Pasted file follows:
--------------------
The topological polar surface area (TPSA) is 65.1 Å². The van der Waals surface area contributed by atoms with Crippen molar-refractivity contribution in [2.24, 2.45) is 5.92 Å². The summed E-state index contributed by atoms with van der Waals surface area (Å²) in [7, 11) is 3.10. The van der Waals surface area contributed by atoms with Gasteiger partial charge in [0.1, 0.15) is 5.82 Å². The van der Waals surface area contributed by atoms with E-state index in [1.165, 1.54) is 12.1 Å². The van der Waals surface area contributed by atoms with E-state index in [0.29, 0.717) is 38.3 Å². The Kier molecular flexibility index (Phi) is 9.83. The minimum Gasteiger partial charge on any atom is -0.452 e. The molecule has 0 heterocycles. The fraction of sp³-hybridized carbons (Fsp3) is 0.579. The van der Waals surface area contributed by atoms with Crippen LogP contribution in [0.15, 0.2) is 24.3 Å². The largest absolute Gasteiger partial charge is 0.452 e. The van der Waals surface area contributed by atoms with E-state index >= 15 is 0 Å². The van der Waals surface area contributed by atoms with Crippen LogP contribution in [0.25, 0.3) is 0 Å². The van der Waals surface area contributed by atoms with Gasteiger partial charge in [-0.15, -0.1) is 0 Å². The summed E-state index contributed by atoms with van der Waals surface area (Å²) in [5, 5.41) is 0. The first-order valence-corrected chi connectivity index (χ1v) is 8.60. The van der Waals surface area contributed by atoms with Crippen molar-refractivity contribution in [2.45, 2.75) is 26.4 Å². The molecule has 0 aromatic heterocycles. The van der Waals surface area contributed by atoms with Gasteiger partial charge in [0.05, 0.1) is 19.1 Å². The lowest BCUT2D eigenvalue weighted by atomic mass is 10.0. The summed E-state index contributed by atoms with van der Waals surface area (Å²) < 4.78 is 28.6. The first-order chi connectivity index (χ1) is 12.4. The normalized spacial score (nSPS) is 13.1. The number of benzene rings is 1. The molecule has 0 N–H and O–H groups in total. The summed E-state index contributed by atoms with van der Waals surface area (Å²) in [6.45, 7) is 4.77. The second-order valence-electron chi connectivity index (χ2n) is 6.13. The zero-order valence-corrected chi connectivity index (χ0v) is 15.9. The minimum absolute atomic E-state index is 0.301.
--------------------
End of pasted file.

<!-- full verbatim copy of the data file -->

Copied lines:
The topological polar surface area (TPSA) is 65.1 Å². The van der Waals surface area contributed by atoms with Crippen molar-refractivity contribution in [2.24, 2.45) is 5.92 Å². The summed E-state index contributed by atoms with van der Waals surface area (Å²) in [7, 11) is 3.10. The van der Waals surface area contributed by atoms with Gasteiger partial charge in [0.1, 0.15) is 5.82 Å². The van der Waals surface area contributed by atoms with E-state index in [1.165, 1.54) is 12.1 Å². The van der Waals surface area contributed by atoms with E-state index in [0.29, 0.717) is 38.3 Å². The Kier molecular flexibility index (Phi) is 9.83. The minimum Gasteiger partial charge on any atom is -0.452 e. The molecule has 0 heterocycles. The fraction of sp³-hybridized carbons (Fsp3) is 0.579. The van der Waals surface area contributed by atoms with Crippen LogP contribution in [0.15, 0.2) is 24.3 Å². The largest absolute Gasteiger partial charge is 0.452 e. The van der Waals surface area contributed by atoms with E-state index >= 15 is 0 Å². The van der Waals surface area contributed by atoms with Crippen LogP contribution in [0.25, 0.3) is 0 Å². The van der Waals surface area contributed by atoms with Gasteiger partial charge in [-0.15, -0.1) is 0 Å². The summed E-state index contributed by atoms with van der Waals surface area (Å²) in [5, 5.41) is 0. The first-order valence-corrected chi connectivity index (χ1v) is 8.60. The van der Waals surface area contributed by atoms with Crippen molar-refractivity contribution in [2.45, 2.75) is 26.4 Å². The molecule has 0 aromatic heterocycles. The van der Waals surface area contributed by atoms with Gasteiger partial charge in [0.05, 0.1) is 19.1 Å². The lowest BCUT2D eigenvalue weighted by atomic mass is 10.0. The summed E-state index contributed by atoms with van der Waals surface area (Å²) < 4.78 is 28.6. The first-order chi connectivity index (χ1) is 12.4. The normalized spacial score (nSPS) is 13.1. The number of benzene rings is 1. The molecule has 0 N–H and O–H groups in total. The summed E-state index contributed by atoms with van der Waals surface area (Å²) in [6.45, 7) is 4.77. The second-order valence-electron chi connectivity index (χ2n) is 6.13. The zero-order valence-corrected chi connectivity index (χ0v) is 15.9. The minimum absolute atomic E-state index is 0.301.